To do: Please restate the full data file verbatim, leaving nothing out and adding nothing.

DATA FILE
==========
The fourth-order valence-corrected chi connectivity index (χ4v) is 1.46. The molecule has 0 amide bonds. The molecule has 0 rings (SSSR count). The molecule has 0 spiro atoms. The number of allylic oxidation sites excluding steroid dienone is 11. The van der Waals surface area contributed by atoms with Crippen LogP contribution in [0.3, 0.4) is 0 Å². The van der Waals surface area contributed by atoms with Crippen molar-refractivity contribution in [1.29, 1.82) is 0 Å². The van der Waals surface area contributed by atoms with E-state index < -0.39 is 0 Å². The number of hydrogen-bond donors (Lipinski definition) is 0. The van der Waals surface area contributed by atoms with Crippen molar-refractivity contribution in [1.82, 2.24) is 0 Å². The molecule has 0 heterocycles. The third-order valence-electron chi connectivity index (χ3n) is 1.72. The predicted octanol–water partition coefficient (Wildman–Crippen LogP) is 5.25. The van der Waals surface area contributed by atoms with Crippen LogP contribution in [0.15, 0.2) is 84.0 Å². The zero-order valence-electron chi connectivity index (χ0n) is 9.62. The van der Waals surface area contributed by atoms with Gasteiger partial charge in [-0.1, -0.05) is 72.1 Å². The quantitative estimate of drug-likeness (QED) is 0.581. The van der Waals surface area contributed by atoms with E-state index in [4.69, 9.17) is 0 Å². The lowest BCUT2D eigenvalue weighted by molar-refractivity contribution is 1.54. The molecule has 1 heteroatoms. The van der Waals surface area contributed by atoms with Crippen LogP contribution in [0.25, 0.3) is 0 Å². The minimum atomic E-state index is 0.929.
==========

The fourth-order valence-corrected chi connectivity index (χ4v) is 1.46. The molecule has 0 amide bonds. The molecule has 0 rings (SSSR count). The molecule has 0 spiro atoms. The number of allylic oxidation sites excluding steroid dienone is 11. The van der Waals surface area contributed by atoms with Crippen LogP contribution in [0.3, 0.4) is 0 Å². The van der Waals surface area contributed by atoms with Crippen molar-refractivity contribution in [1.29, 1.82) is 0 Å². The van der Waals surface area contributed by atoms with E-state index < -0.39 is 0 Å². The number of hydrogen-bond donors (Lipinski definition) is 0. The van der Waals surface area contributed by atoms with Crippen molar-refractivity contribution in [1.82, 2.24) is 0 Å². The molecule has 0 heterocycles. The third-order valence-electron chi connectivity index (χ3n) is 1.72. The predicted octanol–water partition coefficient (Wildman–Crippen LogP) is 5.25. The van der Waals surface area contributed by atoms with Crippen LogP contribution in [0.15, 0.2) is 84.0 Å². The zero-order valence-electron chi connectivity index (χ0n) is 9.62. The van der Waals surface area contributed by atoms with Gasteiger partial charge in [-0.1, -0.05) is 72.1 Å². The quantitative estimate of drug-likeness (QED) is 0.581. The van der Waals surface area contributed by atoms with E-state index in [4.69, 9.17) is 0 Å². The lowest BCUT2D eigenvalue weighted by molar-refractivity contribution is 1.54. The molecule has 1 heteroatoms. The van der Waals surface area contributed by atoms with Crippen LogP contribution in [0.25, 0.3) is 0 Å². The minimum atomic E-state index is 0.929.